Once again, the state is planning to use an unpopular process to preserve a key route in southern Johnson County, but this time they have a plan to keep the rocks down.
In the past, when the state has used a process called chip and seal on State Road 252, multiple drivers complained that rocks were flying in the days after the work was done, denting cars and damaging windows.
Next week, that work is planned again, but this time the state is using different materials and keeping the road closed for much of the work.
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Chip sealing is a cost effective method to extend the life of a road, as the price can be nearly as low as 10 percent of other pavement preservation methods, according to the Indiana Department of Transportation. The process begins with a layer of liquid asphalt, followed by a layer of crushed stone and another light layer of asphalt.
In the past, crushed gravel has been used on State Road 252. This time, the state will use crushed lime- stone, which is softer and adheres to the asphalt better, Indiana Department of Transportation spokesman Harry Maginity said.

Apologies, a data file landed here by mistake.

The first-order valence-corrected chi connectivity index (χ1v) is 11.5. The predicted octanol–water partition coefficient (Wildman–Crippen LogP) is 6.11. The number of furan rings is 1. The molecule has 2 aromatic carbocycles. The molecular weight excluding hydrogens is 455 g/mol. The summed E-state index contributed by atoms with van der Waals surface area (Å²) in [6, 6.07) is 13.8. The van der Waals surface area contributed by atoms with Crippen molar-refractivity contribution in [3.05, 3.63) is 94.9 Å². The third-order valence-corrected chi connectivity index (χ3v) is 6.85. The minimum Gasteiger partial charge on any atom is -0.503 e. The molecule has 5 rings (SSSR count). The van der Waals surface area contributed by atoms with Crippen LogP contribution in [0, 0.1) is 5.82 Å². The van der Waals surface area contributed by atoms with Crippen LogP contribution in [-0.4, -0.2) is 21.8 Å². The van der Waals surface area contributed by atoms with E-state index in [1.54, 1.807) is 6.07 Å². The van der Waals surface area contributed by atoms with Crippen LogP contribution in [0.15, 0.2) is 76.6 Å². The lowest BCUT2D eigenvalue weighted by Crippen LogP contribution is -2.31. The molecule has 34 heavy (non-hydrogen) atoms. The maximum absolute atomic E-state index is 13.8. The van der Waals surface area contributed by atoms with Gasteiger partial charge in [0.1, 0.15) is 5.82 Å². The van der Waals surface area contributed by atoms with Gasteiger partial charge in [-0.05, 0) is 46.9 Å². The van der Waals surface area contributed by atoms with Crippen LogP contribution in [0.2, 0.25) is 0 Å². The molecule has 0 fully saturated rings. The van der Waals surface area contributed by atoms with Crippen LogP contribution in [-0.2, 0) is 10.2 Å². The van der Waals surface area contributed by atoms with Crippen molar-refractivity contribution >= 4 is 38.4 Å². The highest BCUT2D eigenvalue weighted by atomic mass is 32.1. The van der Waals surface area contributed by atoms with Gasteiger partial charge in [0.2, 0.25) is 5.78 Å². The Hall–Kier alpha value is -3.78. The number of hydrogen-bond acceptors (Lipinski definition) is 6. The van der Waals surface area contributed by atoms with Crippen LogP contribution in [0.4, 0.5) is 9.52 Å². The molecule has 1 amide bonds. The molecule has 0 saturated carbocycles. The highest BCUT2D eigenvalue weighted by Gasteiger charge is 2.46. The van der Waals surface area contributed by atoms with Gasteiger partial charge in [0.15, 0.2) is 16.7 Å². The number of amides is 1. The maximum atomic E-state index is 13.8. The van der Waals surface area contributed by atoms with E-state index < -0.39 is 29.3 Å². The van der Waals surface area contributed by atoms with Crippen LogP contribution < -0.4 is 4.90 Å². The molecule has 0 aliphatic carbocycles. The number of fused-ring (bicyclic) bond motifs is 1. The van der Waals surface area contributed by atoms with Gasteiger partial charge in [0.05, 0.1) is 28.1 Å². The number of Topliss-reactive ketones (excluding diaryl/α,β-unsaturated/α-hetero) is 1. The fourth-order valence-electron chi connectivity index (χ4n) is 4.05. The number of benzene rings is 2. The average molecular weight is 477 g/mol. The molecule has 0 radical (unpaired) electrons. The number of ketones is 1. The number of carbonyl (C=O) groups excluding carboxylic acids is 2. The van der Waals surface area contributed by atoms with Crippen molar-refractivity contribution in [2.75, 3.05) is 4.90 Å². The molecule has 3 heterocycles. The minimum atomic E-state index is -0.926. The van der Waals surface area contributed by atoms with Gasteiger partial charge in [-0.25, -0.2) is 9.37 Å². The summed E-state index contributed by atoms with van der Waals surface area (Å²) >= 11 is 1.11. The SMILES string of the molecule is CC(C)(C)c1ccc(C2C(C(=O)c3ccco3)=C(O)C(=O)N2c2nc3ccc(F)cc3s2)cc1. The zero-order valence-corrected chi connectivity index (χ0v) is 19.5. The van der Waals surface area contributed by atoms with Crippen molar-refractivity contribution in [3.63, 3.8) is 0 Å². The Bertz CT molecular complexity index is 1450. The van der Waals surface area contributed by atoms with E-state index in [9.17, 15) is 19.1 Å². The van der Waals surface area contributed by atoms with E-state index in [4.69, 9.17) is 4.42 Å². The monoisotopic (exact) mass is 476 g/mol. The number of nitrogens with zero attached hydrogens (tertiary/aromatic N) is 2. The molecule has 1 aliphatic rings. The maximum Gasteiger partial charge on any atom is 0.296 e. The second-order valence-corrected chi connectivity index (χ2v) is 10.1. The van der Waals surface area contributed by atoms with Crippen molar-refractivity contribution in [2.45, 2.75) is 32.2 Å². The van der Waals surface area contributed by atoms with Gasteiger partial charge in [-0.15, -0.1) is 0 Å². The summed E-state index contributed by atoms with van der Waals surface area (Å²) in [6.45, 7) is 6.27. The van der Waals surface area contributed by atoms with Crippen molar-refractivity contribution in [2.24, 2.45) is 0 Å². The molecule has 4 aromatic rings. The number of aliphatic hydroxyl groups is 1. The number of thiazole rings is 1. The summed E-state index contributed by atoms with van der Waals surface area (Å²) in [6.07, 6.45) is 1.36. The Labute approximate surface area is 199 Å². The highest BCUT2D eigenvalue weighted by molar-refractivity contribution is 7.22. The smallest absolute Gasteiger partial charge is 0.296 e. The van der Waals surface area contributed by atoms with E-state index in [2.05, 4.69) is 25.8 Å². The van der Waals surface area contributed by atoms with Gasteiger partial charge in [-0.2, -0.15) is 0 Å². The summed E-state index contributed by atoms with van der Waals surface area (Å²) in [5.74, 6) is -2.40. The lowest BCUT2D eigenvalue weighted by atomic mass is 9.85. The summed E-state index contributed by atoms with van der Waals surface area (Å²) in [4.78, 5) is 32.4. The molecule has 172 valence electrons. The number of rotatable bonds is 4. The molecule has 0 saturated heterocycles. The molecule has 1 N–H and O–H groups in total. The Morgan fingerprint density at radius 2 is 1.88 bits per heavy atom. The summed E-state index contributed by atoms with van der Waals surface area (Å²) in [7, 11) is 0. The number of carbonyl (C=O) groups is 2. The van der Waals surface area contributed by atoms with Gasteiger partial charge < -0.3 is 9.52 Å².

Work will begin Monday and continue for much of that week.
The road will be closed the first two days while the initial asphalt and crushed limestone layer is placed. Once that is done, workers will sweep away the extra rock before a final layer of asphalt is put down. Whether lanes will be closed and how traffic will be directed after the first two days hasn’t been determined yet, Maginity said. Homeowners along State Road 252 will still have access to their properties, he said.
Motorists have complained when the work was done in the past.
In 2010, when the process was used on State Road 252, between U.S. 31 and State Road 135, the state received multiple complaints and requests to pay for damaged vehicles, including at least nine Nineveh-Hensley-Jackson school buses with windshields that were chipped or cracked.
And in 2013, the state was forced to redo a section of State Road 252 east of Edinburgh, between I-65 and Flat Rock, because the chip seal mix wasn’t wasn’t adhering to the road properly.
Since then, the state has adjusted the mixture of materials it uses, which means fewer rocks flying, Maginity said.
The work was originally planned for this week, but was pushed back due to concerns about the weather forecast, Maginity said.